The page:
Yet, it is the only option for many split families because one or both parents can’t let go of grudges long enough to peacefully and successfully raise children in separate households.

Having said that, having to parallel parent instead of co-parenting doesn’t mean you screwed something up. It just means you have a high conflict situation and your only choice is the less confrontational approach because is in the best interest of your children.

When people parallel parent they keep everything separate, including extracurricular activities and school events. There’s little interaction and almost no face to face communication. Even child exchanges are silent.

In parallel parenting, almost all information sharing is done in writing via email or text messaging.

These parents cannot communicate in a civil manner, have smooth house to house transitions, or attend extracurricular activities, school events, or medical related matters without being at each other’s throats, making unpleasant statements, or giving each other bad looks.

This behavior creates a high conflict environment that can be emotionally and psychologically detrimental for children.

While both co-parenting and parallel parenting are effective forms of raising children post-divorce, everything about parallel parenting is more stressful than co-parenting.

Think of parallel parenting as having a job or a project that, by law, requires everyone’s input, but you cannot communicate with your teammates to get it done. Yes, it sucks.

With parallel parenting, pickups and drop offs become tense situations. Resolving a school related problem becomes an unmanageable event. Parent/teacher conferences are generally done separate and coordinating simple activities can turn into mission impossible.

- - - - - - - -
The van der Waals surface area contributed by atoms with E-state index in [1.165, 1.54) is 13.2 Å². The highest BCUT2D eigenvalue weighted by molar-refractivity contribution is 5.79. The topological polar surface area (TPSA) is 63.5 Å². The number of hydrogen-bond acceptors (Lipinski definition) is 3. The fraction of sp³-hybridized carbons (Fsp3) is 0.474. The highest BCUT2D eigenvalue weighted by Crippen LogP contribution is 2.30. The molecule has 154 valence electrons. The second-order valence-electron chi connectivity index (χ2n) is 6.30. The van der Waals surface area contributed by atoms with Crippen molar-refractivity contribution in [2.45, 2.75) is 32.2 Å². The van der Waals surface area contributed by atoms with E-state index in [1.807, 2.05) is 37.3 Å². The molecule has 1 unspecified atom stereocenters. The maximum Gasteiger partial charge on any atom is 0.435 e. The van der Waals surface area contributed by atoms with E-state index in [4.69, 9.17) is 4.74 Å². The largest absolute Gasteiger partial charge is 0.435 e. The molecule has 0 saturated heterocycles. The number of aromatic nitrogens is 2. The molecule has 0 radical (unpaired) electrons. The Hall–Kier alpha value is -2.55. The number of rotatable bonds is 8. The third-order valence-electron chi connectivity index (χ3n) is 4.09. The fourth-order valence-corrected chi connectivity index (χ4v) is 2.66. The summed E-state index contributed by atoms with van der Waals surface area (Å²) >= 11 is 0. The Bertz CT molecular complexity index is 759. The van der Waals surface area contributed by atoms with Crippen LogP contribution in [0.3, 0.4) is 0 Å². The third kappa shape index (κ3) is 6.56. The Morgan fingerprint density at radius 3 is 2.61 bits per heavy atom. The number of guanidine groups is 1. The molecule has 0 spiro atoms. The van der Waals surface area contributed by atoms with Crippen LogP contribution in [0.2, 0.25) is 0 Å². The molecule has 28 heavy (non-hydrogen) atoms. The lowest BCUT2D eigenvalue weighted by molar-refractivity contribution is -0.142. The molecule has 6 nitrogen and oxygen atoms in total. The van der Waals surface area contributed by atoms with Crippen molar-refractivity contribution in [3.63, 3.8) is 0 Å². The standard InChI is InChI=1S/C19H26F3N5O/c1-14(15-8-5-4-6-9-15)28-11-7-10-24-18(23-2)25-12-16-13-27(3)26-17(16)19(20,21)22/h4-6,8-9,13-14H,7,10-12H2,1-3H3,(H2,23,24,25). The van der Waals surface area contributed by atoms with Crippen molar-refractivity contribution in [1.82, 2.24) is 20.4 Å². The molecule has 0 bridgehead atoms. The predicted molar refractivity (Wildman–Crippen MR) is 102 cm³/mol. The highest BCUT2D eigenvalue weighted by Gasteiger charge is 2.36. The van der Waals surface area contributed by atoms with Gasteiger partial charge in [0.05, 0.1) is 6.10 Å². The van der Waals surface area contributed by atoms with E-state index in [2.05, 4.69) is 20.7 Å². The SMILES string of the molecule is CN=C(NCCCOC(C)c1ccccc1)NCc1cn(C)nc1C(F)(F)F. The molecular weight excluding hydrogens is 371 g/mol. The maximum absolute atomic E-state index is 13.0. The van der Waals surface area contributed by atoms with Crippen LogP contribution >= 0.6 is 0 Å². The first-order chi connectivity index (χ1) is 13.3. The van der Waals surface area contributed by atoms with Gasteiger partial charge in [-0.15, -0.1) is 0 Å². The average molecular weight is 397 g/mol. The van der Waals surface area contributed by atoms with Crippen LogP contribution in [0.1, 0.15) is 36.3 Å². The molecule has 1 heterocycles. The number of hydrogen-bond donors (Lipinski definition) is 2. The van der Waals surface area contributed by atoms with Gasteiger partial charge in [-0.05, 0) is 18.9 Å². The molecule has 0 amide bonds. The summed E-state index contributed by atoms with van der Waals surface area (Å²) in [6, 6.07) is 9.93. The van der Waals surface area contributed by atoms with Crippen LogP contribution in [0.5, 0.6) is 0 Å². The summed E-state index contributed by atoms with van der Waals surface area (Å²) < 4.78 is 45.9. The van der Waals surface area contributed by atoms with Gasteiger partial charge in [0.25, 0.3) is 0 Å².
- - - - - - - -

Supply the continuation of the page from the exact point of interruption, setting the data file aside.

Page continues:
In many high conflict divorces, courts may order parents to maintain all child related and post-divorce exchanges through specialized communication management platforms designed for these particular cases.

Why is Co-Parenting Better?

Anyone who has raised children in separate households understands the importance of communication and respect between all parties who have daily contact with the children.

Without information exchange, vital details related to the kids are not shared, and this can leave the children unable to receive the best from both households.

Lack of information about the children can translate into lack of proper care. If one parent cannot communicate that the child fell down, then the other parent will not be able to do simple things like apply ice when necessary.

The benefits of effective co-parenting far outweigh those of parallel parenting for children.

  • Children who are raised in separate households witnessing their parents collaborate are often better problem solvers in adulthood.